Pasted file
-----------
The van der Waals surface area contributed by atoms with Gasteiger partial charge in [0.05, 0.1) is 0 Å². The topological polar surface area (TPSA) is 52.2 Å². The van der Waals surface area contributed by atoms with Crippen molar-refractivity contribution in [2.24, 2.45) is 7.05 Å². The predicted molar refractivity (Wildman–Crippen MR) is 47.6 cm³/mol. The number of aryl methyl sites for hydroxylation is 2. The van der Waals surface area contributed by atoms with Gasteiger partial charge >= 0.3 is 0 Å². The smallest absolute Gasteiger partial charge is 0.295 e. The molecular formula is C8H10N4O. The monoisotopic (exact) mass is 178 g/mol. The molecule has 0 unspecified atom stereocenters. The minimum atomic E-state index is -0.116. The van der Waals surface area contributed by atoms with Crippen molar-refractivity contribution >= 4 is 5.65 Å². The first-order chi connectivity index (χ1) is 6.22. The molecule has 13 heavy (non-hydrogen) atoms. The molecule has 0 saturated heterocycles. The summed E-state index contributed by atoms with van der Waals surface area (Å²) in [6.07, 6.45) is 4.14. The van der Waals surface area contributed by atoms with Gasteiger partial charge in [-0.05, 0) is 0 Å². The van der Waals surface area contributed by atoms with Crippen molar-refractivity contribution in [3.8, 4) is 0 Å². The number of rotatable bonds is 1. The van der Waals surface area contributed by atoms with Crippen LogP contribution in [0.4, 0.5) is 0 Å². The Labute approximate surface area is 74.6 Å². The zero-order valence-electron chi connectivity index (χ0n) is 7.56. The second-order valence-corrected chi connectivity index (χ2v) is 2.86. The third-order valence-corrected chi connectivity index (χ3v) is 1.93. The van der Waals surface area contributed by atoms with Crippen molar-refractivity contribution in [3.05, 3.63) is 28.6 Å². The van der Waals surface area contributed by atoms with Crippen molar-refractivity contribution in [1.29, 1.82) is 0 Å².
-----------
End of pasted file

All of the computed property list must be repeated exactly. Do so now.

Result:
The van der Waals surface area contributed by atoms with Gasteiger partial charge in [0.05, 0.1) is 0 Å². The topological polar surface area (TPSA) is 52.2 Å². The van der Waals surface area contributed by atoms with Crippen molar-refractivity contribution in [2.24, 2.45) is 7.05 Å². The predicted molar refractivity (Wildman–Crippen MR) is 47.6 cm³/mol. The number of aryl methyl sites for hydroxylation is 2. The van der Waals surface area contributed by atoms with Gasteiger partial charge >= 0.3 is 0 Å². The smallest absolute Gasteiger partial charge is 0.295 e. The molecular formula is C8H10N4O. The monoisotopic (exact) mass is 178 g/mol. The molecule has 0 unspecified atom stereocenters. The minimum atomic E-state index is -0.116. The van der Waals surface area contributed by atoms with Crippen molar-refractivity contribution >= 4 is 5.65 Å². The first-order chi connectivity index (χ1) is 6.22. The molecule has 13 heavy (non-hydrogen) atoms. The molecule has 0 saturated heterocycles. The summed E-state index contributed by atoms with van der Waals surface area (Å²) in [6.07, 6.45) is 4.14. The van der Waals surface area contributed by atoms with Gasteiger partial charge in [-0.05, 0) is 0 Å². The van der Waals surface area contributed by atoms with Crippen molar-refractivity contribution in [3.8, 4) is 0 Å². The number of rotatable bonds is 1. The van der Waals surface area contributed by atoms with Crippen LogP contribution in [0.4, 0.5) is 0 Å². The Labute approximate surface area is 74.6 Å². The zero-order valence-electron chi connectivity index (χ0n) is 7.56. The second-order valence-corrected chi connectivity index (χ2v) is 2.86. The third-order valence-corrected chi connectivity index (χ3v) is 1.93. The van der Waals surface area contributed by atoms with Crippen molar-refractivity contribution in [3.05, 3.63) is 28.6 Å². The van der Waals surface area contributed by atoms with Crippen molar-refractivity contribution in [1.29, 1.82) is 0 Å².